Depending on which set of survey data is used, which methodology is employed, or which sectors of the workforce are included, the gap reported between male and female “percent of earnings” or dollars & cents can vary by as much as 14 cents on the dollar.
At the high end, is the US Census Bureau reporting women make 77 cents on the dollar when compared to men in 2014. After controlling for a wide variety of variables, some experts would argue that this difference shrinks to 9 cents.
But no matter how big or small this pay gap really is, or how or where economists are getting these figures, the fact remains that just over 50 years since the Equal Pay Act was passed by President Kennedy, women are not paid the same as their male counterparts in the workforce.
To get a better sense of both why this pay gap persists in 2014, a brief review of several recent studies are outlined below.
Education & Labor Supply
With more women (38%) than men (31%) ages 25-32 now holding four- year college degrees, and more of these highly educated women entering the workforce than men, the Millennial Generation of women are making some headway in terms of their starting wages.
For example, women ages 25-34 who were just entering the workforce in 2012 came in the closest to their male coworker’s earnings at 93% of the male hourly wage. However, for women overall, the data show that this larger group only makes 84% of the male hourly wage.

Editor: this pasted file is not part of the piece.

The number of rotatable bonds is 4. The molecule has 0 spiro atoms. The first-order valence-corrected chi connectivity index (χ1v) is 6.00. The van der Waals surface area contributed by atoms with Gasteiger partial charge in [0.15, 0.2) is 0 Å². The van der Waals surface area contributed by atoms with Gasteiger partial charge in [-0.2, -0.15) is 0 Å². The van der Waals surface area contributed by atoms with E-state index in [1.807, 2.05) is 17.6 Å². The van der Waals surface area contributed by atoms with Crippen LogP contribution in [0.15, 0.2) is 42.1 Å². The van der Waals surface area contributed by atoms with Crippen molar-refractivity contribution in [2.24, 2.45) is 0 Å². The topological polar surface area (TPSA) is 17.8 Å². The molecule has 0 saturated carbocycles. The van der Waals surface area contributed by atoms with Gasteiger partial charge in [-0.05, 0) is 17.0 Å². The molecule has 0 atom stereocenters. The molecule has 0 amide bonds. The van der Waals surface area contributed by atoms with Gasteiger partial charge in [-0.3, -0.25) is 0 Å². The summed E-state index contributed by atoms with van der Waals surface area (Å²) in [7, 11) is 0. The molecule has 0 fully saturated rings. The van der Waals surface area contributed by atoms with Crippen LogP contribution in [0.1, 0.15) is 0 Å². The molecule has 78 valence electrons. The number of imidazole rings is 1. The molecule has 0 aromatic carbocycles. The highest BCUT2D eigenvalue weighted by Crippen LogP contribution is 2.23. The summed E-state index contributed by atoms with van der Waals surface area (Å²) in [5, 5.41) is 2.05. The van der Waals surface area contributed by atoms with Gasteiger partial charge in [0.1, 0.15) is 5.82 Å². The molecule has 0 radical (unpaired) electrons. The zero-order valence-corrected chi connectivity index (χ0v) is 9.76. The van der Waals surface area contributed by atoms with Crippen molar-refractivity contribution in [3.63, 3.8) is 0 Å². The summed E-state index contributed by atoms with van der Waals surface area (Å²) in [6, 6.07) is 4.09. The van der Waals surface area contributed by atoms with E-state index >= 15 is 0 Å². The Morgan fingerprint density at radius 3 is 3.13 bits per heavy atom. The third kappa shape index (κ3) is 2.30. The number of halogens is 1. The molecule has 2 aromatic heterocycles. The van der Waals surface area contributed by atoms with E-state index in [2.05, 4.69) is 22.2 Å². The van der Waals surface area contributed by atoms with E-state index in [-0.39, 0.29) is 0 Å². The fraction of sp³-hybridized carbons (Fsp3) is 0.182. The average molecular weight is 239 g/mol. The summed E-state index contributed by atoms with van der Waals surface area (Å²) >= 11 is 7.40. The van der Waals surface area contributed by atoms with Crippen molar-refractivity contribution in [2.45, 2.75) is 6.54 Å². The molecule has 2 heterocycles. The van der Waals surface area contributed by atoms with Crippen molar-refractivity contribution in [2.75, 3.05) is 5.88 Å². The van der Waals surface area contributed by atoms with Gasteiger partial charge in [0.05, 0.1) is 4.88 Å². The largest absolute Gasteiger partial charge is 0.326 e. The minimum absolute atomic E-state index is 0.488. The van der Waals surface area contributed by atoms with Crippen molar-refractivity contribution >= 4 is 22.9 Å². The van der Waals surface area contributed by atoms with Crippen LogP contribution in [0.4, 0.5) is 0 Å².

Furthermore, when compared to the same age cohort in 1980, who realized earnings of only two-thirds of men, this 93% figure for Millennials looks particularly strong.
Despite some optimism for this younger generation, the Pew researchers do temper their enthusiasm, noting that even with the power of education behind them, past trends suggest that as these young women move deeper into their potential childbearing years, they are likely to experience a similar phenomenon as their mothers and grandmothers, i.e. a drop in their percent earnings compared to men.
Although education is a key part of this conversation, it is not the only piece of the puzzle. It is these other variables, many of which are more difficult to quantify than a total number of bachelor’s degrees, whose negative impact on female earnings must also experience substantive change in order to level the playing field (much like education has over the past decade).
Perception of Equality
One of the most challenging variables to measure as well as in which to prompt real change is the perception of equality that exists among the American public. Although the Equal Pay Act specifically states that employers must pay employees the same for "equal work on jobs requiring equal skill, effort, and responsibility, and which are performed under similar working conditions" a perception of inequity remains.
Using the Millennials as a case study once again, almost half (48%) of Millennial men and 60% of Millennial women surveyed indicated that they felt that men typically earn more than women for the same work.